This is a long-running study that has been tracking the health of over 15,000 participants since 1948. The study has provided valuable insights into the risk factors for heart disease, stroke, and other chronic diseases
The findings of the Framingham Heart Study are highly generalizable because the study participants were recruited from a representative sample of the general population.
This is a collection of systematic reviews that evaluate the evidence for the effectiveness of different healthcare interventions. The Cochrane Database of Systematic Reviews is a highly respected source of information for healthcare professionals and policymakers.
The findings of Cochrane reviews are highly generalizable because they are based on a comprehensive review of all available evidence.
2. Case Studies of Research with Limited Generalizability
Let’s look at some studies that would fail to prove their validity to the general population:
Research generalizability has significant effects in the real world, here are some ways to leverage it across different fields:
1. Medicine and Healthcare
Generalizability is a key concept of medicine and healthcare. For example, a single study that found a new drug to be effective in treating a specific condition in a limited number of patients might not apply to all patients.
Healthcare professionals also leverage generalizability to create guidelines for clinical practice. For example, a guideline for the treatment of diabetes may not be generalizable to all patients with diabetes if it is based on research studies that only included patients with a particular type of diabetes or a particular level of severity.
2. Social Sciences
Generalizability allows you to make accurate inferences about the behavior and attitudes of large populations. People are influenced by multiple factors, including their culture, personality, and social environment.
For example, a study that finds that a particular educational intervention is effective in improving student achievement in one school may not be generalizable to all schools.
3. Business and Economics
Generalizability also allows companies to conclude how customers and their competitors behave. Factors like economic conditions, consumer tastes, and tech trends can change quickly, so it’s hard to generalize results from one study to the next.
For example, a study that finds that a new marketing campaign is effective in increasing sales of a product in one region may not be generalizable to other regions.
Let’s take a look at new and future developments geared at improving the generalizability of research:
1. Evolving Research Methods and Technologies
The evolution of research methods and technologies is changing the way that we think about generalizability. In the past, researchers were often limited to studying small samples of people in specific settings. This made it difficult to generalize the findings to the larger population.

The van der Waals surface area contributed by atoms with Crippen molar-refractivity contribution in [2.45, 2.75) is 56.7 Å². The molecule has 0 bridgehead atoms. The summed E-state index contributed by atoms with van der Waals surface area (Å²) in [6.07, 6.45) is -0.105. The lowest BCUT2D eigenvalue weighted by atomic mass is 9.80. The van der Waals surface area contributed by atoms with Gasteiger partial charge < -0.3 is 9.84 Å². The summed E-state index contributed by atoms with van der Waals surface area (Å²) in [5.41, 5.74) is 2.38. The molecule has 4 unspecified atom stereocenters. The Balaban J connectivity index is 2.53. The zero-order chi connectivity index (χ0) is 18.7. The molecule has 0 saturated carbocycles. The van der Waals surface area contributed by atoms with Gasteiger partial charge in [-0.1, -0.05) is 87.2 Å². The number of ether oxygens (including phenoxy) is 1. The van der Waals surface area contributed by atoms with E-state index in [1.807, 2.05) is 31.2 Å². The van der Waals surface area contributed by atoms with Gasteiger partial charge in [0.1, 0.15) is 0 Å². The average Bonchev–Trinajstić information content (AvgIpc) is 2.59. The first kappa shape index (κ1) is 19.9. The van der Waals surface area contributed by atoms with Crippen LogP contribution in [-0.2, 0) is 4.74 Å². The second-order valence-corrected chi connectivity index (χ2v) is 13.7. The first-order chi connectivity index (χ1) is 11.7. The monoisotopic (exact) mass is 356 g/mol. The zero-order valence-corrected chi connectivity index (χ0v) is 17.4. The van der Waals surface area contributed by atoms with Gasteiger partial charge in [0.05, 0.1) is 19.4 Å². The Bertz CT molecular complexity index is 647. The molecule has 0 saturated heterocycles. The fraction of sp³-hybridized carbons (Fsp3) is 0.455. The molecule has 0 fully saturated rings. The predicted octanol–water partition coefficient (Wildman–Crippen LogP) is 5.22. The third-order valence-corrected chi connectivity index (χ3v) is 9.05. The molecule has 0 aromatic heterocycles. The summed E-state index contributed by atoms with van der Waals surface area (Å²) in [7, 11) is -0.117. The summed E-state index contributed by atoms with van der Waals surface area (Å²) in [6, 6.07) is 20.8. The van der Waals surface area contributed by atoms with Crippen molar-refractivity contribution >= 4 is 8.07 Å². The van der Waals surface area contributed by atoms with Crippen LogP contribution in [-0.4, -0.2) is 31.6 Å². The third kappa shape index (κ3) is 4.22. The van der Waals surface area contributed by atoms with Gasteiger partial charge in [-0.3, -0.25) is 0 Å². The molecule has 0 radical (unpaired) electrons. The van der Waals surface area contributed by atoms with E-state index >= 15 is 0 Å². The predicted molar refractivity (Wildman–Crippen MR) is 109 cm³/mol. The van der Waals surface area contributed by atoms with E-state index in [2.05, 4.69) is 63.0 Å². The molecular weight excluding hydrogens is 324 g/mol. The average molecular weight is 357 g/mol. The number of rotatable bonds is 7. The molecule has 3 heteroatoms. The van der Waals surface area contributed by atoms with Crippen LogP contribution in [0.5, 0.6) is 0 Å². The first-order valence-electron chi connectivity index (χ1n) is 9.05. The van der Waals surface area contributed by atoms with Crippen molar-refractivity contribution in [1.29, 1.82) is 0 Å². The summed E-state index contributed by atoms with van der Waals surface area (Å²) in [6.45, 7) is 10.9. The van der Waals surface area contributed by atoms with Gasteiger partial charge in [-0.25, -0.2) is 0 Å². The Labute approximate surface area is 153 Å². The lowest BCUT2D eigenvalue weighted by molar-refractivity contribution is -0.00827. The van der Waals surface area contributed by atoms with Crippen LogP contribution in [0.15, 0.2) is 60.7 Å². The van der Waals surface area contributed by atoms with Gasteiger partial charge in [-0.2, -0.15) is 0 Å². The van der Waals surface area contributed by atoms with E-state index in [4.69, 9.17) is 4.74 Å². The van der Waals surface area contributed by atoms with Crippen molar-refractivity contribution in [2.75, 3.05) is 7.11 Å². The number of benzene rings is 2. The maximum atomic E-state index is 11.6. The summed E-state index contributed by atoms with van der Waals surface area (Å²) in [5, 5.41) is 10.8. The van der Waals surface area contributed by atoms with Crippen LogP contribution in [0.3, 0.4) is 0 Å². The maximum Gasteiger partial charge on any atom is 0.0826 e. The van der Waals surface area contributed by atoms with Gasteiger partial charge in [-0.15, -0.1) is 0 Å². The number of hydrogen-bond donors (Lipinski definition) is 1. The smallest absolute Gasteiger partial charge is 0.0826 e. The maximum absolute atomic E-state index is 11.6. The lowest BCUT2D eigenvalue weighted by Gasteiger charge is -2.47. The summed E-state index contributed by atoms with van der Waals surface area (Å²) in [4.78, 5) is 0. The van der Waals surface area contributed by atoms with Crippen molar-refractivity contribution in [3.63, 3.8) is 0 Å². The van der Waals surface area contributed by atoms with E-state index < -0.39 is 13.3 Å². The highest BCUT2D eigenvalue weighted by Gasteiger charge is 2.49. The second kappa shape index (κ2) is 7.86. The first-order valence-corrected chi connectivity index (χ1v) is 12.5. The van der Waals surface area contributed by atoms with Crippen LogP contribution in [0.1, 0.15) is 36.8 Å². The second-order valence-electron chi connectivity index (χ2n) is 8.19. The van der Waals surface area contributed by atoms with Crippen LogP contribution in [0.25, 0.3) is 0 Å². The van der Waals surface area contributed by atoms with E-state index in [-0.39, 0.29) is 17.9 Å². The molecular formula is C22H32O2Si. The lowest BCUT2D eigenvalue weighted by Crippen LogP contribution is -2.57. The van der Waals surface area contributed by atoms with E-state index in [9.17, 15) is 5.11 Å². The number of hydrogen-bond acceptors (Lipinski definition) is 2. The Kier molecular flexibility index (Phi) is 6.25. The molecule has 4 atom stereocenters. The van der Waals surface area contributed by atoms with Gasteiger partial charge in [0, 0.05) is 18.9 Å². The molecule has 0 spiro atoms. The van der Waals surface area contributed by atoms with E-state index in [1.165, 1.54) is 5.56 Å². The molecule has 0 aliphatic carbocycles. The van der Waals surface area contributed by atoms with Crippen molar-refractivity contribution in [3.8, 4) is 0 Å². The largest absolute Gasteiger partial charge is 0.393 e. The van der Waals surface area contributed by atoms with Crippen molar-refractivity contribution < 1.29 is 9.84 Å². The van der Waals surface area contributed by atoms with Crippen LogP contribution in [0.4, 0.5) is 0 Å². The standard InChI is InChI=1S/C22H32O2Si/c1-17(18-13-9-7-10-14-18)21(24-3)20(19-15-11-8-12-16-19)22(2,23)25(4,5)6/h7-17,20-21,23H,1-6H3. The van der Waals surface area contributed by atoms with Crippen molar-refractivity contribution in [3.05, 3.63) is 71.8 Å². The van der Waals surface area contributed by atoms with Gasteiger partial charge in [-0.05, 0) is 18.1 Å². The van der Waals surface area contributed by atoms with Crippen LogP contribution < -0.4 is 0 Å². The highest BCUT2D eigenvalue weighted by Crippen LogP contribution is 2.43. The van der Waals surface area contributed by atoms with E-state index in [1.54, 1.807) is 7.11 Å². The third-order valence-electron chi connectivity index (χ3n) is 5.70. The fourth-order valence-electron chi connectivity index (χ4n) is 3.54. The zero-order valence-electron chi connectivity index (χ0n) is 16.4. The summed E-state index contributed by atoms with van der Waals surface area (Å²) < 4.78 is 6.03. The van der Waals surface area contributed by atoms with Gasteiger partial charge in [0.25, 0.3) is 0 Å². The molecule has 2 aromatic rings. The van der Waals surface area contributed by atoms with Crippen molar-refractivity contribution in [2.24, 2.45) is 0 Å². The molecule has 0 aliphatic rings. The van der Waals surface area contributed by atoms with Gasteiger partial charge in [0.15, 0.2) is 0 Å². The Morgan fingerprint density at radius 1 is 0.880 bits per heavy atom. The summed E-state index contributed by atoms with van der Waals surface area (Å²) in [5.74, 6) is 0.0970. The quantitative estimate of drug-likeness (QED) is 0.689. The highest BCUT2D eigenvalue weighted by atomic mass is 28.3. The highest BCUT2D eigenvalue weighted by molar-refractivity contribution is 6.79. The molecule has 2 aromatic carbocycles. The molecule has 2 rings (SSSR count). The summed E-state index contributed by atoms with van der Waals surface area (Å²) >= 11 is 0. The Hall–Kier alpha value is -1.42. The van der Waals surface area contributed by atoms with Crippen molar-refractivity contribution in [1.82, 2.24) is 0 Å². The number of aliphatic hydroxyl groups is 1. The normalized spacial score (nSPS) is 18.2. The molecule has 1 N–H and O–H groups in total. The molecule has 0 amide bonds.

Today, you can use various new techniques and technologies to gather data from a larger and more varied sample size. For example, online surveys provide you with a large sample size in a very short period.
2. The Growing Emphasis on Reproducibility
The growing emphasis on reproducibility is also changing the way that we think about generalizability. Reproducibility is the ability to reproduce the results of a study by following the same methods and using a similar sample.
For example, you publish a study that claims that a new drug is effective in treating a certain disease. Two other researchers replicated the study and confirmed the findings. This replication helps to build confidence in the findings of the original study and makes it more likely that the drug will be approved for use.
3. The Ongoing Debate on Generalizability vs. Precision
Generalizability refers to the ability to apply the findings of a study to a wider population. Precision refers to the ability to accurately measure a particular phenomenon.
For some researchers, generalizability matters more than accuracy because it means their findings apply to a larger number of people and have an impact on the real world. For others, accuracy matters more than generalization because it enables you to understand the underlying mechanisms of a phenomenon.
The debate over generalizability versus precision is likely to continue because both concepts are very important. However, it is important to note that the two concepts are not mutually exclusive. It is possible to achieve both generalizability and precision in research by using carefully designed methods and technologies.
Generalizability allows you to apply the findings of a study to a larger population. This is important for making informed decisions about policy and practice, identifying and addressing important social problems, and advancing scientific knowledge.
With more advanced tools such as online surveys, generalizability research is here to stay. Sign up with Formplus to seamlessly collect data from a global audience.